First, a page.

Alice - All in the Golden Afternoon

Bruce N H

Active Member
Hi all,

I was reading a little about the opening poem (well, okay, I read the Wikipedia page) and I thought this was interesting. I know Corey's method is to focus on the words on the page and not outside information, but I thought this added some to my enjoyment of the poem. I vaguely knew that the book grew out of stories that Carroll told to young girls, one of whom was named Alice. The three sisters were Lorina, Alice, and Edith Liddell. So in the first stanza, the lines "by little arms" and "little hands" were a pun on the names of the girls rowing and steering the boat - "Liddell arms" and "Liddell hands". So according to later recollections and letters, there were real rowboat outings with the girls, including one in particular where the first version of Alice in Wonderland was conceived. I also found it charming that the line "The rest next time—" "It is next time!" was historical as well. When Carroll tired of telling stories he'd tell the girls that was all until the next time and they'd respond "Ah but it is next time." Finally from this, the real Alice was the one who insisted that Carroll write the stories down, and the first copy of the book was a handwritten version he gave to her. So the last stanza can definitely be read as a dedication to the girl who helped inspire the stories.

On another note, the animated Disney film has a song "All in the Golden Afternoon", but it is not a musical setting of this poem at all, only sharing the title line.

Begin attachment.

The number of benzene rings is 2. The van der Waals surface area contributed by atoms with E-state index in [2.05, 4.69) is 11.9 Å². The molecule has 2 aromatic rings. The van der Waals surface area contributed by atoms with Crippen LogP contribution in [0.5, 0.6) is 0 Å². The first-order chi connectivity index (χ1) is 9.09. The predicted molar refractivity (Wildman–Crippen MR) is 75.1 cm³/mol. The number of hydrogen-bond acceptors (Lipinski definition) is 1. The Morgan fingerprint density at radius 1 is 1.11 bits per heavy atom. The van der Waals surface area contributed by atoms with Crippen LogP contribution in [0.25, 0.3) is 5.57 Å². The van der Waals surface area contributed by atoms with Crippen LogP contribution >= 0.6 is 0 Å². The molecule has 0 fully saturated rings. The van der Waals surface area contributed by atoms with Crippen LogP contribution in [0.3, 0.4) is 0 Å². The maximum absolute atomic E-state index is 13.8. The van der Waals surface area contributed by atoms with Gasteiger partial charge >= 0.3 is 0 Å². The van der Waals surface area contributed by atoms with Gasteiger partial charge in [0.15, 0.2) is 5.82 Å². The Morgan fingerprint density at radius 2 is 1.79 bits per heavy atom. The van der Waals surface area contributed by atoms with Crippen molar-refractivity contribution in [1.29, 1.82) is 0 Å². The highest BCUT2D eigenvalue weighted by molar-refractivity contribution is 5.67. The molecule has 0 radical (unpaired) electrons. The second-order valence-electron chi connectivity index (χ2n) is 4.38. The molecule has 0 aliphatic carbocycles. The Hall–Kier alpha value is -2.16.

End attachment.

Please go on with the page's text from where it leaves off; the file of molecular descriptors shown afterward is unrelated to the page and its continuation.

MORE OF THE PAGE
Jessi Robinson

New Member
I'm reading The Annotated Alice & the "little/Liddel" pun is mentioned there too.

One thing I really like about Corey's lectures is that his focus on the text allows me to explore context at my leisure. I'd there was too much of that in the lectures, I think I'd get bored because it would inevitably go in a direction I didn't care about.
 

NancyL

Member
I also thought about that pun, but in addition I also felt that the use of two syllable words "little" where otherwise the poem uses one gives those lines a sort of lilting, patter of tiny feet sort of feel. Very whimsical.
 
Considering puns, I was thinking about the matter of death imagery that came up in the discussion of the final stanza, particularly the matter of "laying a wreath," and I noticed that, in the line "Lay it where Childhood's dreams are twined" the syllable "it" spoils the iambic pentameter with an extra unaccented syllable. However, if one were to elide it as a Victorian might—"Lay't,"—it then fits the meter, and also functions as a stealthy sort of death pun on the word "late," meaning "recently deceased." Given that the real life Alice Liddel was 13 when the story was published (the original "beta" manuscript didn't contain the poem), this might be understood as a punning kind of reference to the "death of childhood" that all children experience right around that point.
 
I have no special thoughts on the first episode of the Alice class so far, except to say that during the "wreath" discussion I couldn't get the line "And in a fading crown have twined the golden elanor" out of my head.
 
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